• Benfotiamine is a fat-soluble derivative of thiamine, with greater bioavailability than thiamine (vitamin B1). Benfotiamine blocks several tissue-damaging mechanisms *, including blocking the formation of advanced glycation end products.
Dosage: from 150 mg/day in prophylactic regimen *, but during meals rich in advanced glycation end products, it can be increased up to 1'000 mg/day *.
• Gynostemma (Gynostemma pentaphyllum). Plant saponins significantly inhibit inflammatory substances such as TNF-α, IL-6 and COX-2 * and suppress macrophage activation *. Gynostemma water infusion instead of tea for 12 weeks significantly reduces plasma glucose and insulin resistance *.
• Metformin and other biguanides reduce glucose levels and exhibit anti-inflammatory effects by suppressing TNF-α, IL-1β, C-reactive protein, fibrinogen and NF-κB * *. In addition, metformin significantly reduces the entry of macrophages with a pro-inflammatory phenotype (M2) into the tumor, and promotes their switch to an anti-inflammatory phenotype (M1) *. Metformin 1'700 mg/day for 12 weeks reduces IL-6 by 27% and TNF-α by 8% from baseline *.
Lowering homocysteine levels levels can be achieved by reducing the intake of foods that contain methionine, the amino acid from which the body makes homocysteine. It is mainly animal protein; however, nuts, cheese, dairy products and legumes also contain a lot of methionine.
Homocysteine can accumulate if its metabolic pathways are impaired. Vitamins B6, B9, B12, as well as betaine (trimethylglycine) are involved in the conversion of homocysteine. Numerous randomized clinical trials show that the combination of these vitamins in daily doses exceeding the recommended 2-3 times, helps to reduce and normalize the level of homocysteine in plasma * * * *. Women who are deficient in these vitamins have benefited in particular *.
Mitochondrial dysfunction. Mitochondrial dysfunction also contributes to inflammation. In the process of energy production in mitochondria, the formation of oxidants occurs, the accumulation of which causes an increase in the permeability of mitochondrial membranes. As a result, mitochondrial components leak into the cytosol of the cell. And because mitochondria have different gene material from cells, cytoplasmic receptors detect it, recognize it as a threat within the cell, and initiate an immune response.
With age, there is a gradual extinction of the biological functions of the body, and with it the level of antioxidant enzymes decreases, the energy capacity of mitochondria decreases, the level of free radicals increases, and systemic inflammation increases. Some of the supplements discussed earlier have been shown to improve mitochondrial function, increase antioxidant status, and reduce overall inflammation.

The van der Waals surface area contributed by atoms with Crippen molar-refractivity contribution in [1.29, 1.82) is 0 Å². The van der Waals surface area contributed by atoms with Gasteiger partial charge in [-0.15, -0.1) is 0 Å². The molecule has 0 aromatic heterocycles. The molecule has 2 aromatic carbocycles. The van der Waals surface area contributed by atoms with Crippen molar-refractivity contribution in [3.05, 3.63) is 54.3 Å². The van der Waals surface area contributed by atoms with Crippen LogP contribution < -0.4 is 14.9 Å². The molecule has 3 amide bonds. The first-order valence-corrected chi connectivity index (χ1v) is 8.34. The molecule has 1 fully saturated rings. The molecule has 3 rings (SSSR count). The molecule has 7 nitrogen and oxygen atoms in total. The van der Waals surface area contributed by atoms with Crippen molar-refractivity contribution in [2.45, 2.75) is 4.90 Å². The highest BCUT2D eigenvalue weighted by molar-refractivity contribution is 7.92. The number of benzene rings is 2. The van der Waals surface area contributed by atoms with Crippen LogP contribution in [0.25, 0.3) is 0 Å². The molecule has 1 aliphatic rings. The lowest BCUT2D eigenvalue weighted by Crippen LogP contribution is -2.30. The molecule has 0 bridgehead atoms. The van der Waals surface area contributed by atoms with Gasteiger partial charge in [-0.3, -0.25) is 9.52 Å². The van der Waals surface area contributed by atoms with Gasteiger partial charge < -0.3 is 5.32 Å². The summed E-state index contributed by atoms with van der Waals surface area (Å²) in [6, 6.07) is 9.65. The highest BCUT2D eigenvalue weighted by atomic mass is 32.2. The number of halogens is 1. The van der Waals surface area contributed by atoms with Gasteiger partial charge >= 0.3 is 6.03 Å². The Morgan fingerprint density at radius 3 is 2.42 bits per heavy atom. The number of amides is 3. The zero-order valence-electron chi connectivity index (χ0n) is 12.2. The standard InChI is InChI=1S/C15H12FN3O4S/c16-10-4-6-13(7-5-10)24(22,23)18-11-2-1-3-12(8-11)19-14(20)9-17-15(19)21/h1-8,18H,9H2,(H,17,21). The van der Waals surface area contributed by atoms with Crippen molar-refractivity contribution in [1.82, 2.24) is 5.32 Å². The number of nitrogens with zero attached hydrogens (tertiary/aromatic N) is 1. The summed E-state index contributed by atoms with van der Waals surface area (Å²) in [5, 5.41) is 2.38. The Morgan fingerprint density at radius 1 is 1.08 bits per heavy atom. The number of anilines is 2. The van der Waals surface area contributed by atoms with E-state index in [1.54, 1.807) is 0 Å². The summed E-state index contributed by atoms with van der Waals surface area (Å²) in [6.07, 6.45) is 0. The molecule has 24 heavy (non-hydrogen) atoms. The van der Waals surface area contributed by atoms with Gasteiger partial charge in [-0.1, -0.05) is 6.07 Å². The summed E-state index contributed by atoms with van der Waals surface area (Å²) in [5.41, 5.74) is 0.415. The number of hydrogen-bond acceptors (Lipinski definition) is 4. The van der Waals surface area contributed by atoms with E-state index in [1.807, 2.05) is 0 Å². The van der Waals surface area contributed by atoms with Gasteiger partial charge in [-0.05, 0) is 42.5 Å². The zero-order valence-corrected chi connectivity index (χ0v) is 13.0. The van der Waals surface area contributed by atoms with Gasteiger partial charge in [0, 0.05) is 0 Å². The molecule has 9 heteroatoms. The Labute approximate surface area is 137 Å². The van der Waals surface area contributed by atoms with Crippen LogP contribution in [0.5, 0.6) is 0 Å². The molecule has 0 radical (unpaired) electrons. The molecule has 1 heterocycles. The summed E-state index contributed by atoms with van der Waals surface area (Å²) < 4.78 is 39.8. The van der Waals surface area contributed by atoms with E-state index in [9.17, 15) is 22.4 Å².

Lower protein intake in mice without food restriction was associated with increased mitochondrial activityLifestyle changes can also benefit mitochondria. Lower protein intake in mice without food restriction was associated with increased mitochondrial activity *.
Reducing oxidative stress helps to reduce the inflammatory process. In fact, all of the anti-inflammatory measures discussed above attempt to combat the effect, the inflammatory response, rather than the cause, the inflammatory factors. The main inflammatory factor is tissue oxidation.
Recommended antioxidant plants (in descending order of estimated antioxidant potential):
• Arjuna (Terminalia arjuna), Ayurvedic powder; 0.5-1 g/day.
• Green tea, dry water extract; 2 capsules per day.
• Licorice (Glycyrrhiza glabra), root. Dry ground root in the ratio of 1 tsp. (2-3 g) in a glass of water, stand for 0.5 hours at a temperature of 99°C and allow to cool slowly. Drink in small portions like tea, 1-2 glasses per day *.
• Spices (dried) *: cloves, peppermint, cinnamon, turmeric, oregano, cumin, rosemary, ginger, black pepper, paprika, fenugreek (shambhala) – as food additives. Experiments have confirmed that some herbs and spices used since ancient times, such as cloves, cinnamon, turmeric, black pepper, fenugreek, are effective inhibitors of lipid peroxidation.
The combination of different antioxidant plants or foods can act synergistically, that is, not add up, but multiply their actions. In addition, they may act through different mechanisms, and their effectiveness may vary in different organs. Therefore, lower concentrations of a combination of antioxidant substances can have a more pronounced effect than a simple increase in the concentration of each of the elements of the mixture *.
It is worth noting that a significant proportion of studies have not found a reduction in oxidative stress due to the use of antioxidant supplements. We can assume the following reasons for this: failure of antioxidants to reach the target tissue; their insufficient dosage; short duration of their impact; inappropriate mode of their use; use for evaluation not direct, but indirect markers and some others.
Diet modifications and
An inflammation-producing diet increases breast cancer risk by 14% *, worsens prognostic chances by 75%, and increases cancer mortality by 67% *. Conversely, a low glycemic diet, reduced intake of total and saturated fat, and increased intake of fiber *, legumes, and nuts * can reduce inflammatory levels.
Anti-inflammatory dietary strategies include an adequate intake of polyphenols and ω-3 fatty acids, a reduction in saturated and trans fatty acids, and an intake of plenty of vegetables, fruits, nuts, and whole grains *. Changing the composition of the food we eat can lower your C-reactive protein levels from baseline to the same extent as statins * without causing the negative effects of the latter.